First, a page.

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Virginia developing statewide review of potentially deadly guardrails

A guardrail fabricator based in Bristol, Virginia, is now labeling parts with stickers to avoid installation errors that can prove deadly.

BRISTOL, Va. — American steel and Virginia metalworking are making the guardrails that save lives on our highways. One guardrail fabricator said they have an easy solution to prevent potentially deadly "Frankensteined" guardrails.

“I know when our products are in use, it's already a bad situation, and they have to work,” said  SPIG Industries Vice President Don Monin at their fabrication plant in Bristol, Virginia. "One of the things we saw pop up was people putting our front panel in backwards."

Federal safety guidelines recommend against installing a guardrail of one brand, and an end terminal of another brand. These mismatched products are so-called “Frankensteined” guardrails.

“We have damaged equipment on the roadside. We have Frankensteined equipment on the road. So we have equipment that is not being properly installed bolts fastened through rails where they don't belong,” Steve Eimers said. Eimers lost his daughter in a crash after she struck a guardrail. 

"I just recently finished a review of several hundred NHTSA fatal incidents involving impacts on guardrail and terminals, and it was alarming to see the number of people that died in crashes where it was the rail was Frankensteined or upside down or had a bolt issue or had previous damage. I mean, we're talking about a guardrail that sometimes had been on the roadside for years and a functionally deficient state and but for that issue, that person might be alive today."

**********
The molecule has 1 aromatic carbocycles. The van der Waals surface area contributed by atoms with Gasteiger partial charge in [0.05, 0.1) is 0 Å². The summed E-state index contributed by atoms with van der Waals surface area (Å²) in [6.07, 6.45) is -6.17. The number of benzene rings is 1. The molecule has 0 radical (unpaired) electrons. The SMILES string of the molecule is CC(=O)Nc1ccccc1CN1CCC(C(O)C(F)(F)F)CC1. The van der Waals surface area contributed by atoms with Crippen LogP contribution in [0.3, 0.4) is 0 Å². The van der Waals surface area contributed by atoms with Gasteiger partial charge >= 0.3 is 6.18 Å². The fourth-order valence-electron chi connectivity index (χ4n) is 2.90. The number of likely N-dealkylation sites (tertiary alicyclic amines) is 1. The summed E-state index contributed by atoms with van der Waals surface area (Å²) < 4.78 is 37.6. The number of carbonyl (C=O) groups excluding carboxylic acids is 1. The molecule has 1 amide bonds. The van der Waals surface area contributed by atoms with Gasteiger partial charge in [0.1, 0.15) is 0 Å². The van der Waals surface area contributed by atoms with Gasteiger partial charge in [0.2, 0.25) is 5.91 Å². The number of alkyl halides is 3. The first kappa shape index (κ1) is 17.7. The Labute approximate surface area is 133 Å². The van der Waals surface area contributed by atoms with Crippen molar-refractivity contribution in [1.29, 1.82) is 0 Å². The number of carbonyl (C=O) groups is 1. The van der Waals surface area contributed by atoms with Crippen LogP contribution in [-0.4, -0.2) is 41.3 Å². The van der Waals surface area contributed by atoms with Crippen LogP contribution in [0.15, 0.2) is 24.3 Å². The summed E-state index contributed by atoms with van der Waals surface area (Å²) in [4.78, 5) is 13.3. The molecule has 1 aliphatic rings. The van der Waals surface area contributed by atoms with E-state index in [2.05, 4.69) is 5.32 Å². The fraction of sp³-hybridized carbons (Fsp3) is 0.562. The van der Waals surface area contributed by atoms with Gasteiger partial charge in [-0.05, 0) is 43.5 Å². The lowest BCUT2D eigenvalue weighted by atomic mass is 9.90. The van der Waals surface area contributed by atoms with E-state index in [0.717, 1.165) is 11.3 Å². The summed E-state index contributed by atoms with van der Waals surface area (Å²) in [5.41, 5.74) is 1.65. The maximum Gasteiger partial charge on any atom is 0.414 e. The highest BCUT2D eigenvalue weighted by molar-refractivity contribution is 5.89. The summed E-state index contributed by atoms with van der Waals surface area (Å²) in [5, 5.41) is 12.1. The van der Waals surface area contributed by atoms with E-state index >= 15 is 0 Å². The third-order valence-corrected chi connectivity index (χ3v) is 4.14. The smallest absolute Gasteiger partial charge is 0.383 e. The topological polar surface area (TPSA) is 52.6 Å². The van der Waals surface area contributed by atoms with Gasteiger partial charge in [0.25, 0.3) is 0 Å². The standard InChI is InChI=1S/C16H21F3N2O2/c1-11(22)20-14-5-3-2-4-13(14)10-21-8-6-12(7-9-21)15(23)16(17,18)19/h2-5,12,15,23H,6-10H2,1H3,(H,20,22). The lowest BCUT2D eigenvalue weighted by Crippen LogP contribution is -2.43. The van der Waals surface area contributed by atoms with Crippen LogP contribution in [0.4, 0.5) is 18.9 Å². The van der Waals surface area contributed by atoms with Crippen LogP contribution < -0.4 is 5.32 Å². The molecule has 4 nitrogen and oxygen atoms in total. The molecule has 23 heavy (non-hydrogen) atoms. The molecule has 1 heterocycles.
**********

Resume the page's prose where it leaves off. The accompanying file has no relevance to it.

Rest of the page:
Improperly installed or malfunctioning guardrails can kill when they are meant to protect. Instead of absorbing the impact of a crash – they can impale people inside a car.

Credit: Steve Eimers
Steve Eimers' daughter Hannah was killed after hitting a guardrail.
Credit: WXIA
The "Frankensteined" Georgia guardrail hit by Isabella Alonzo

In January, Eimers visited D.C. congressional and regulator offices, pressing to turn federal safety guidelines into enforceable law. Currently, each state comes up with their own requirements for guardrail safety with little federal oversight.

"We're going to save lives, and it will be one of the most inconsequential things you do in your career, but it's going to have incredible consequences because it's going to save lives," Eimers told lawmakers.

Credit: Nathan Baca
Steve Eimers visits a congressional office in DC

Back on the highways, while driving to that guardrail fabricator in Bristol, we spotted a Frankensteined rail. It was along Interstate 81 near the town of Fairfield. We alerted Virginia’s Department of Transportation which replaced it one day after our alert.

Back in September, VDOT shot video of workers replacing other improperly installed guardrails we alerted them to around Northern Virginia. After our series of investigations, VDOT now says it is "developing" a Commonwealth-wide review of all its guardrails.

Maryland also pledged to do a statewide review after we alerted them of hazardous guardrails. In its latest update, MDOT says that review should be complete by the end of April.

In Bristol, Virginia, SPIG Industries now has a simple solution to prevent Frankensteined guardrails: Stickers. 

Credit: Ruth Morton
A SPIG manufacturer's sticker placed on a newly constructed guardrail

A sticker showing which way to install the rail, and a sticker showing which brand the end terminal is, to help prevent a mismatched and dangerous installation. The idea came when Elmers teamed up with Virginia metalworkers.

Credit: Ruth Morton
Welders at SPIG Industries in Bristol, Virginia.

"He basically asked if we ever thought of marking our panel to our system. And the answer was yes. We're doing it right now," recalled Monin.

This safety effort limited to one guardrail maker for now, with hopes others will make it an industry standard.

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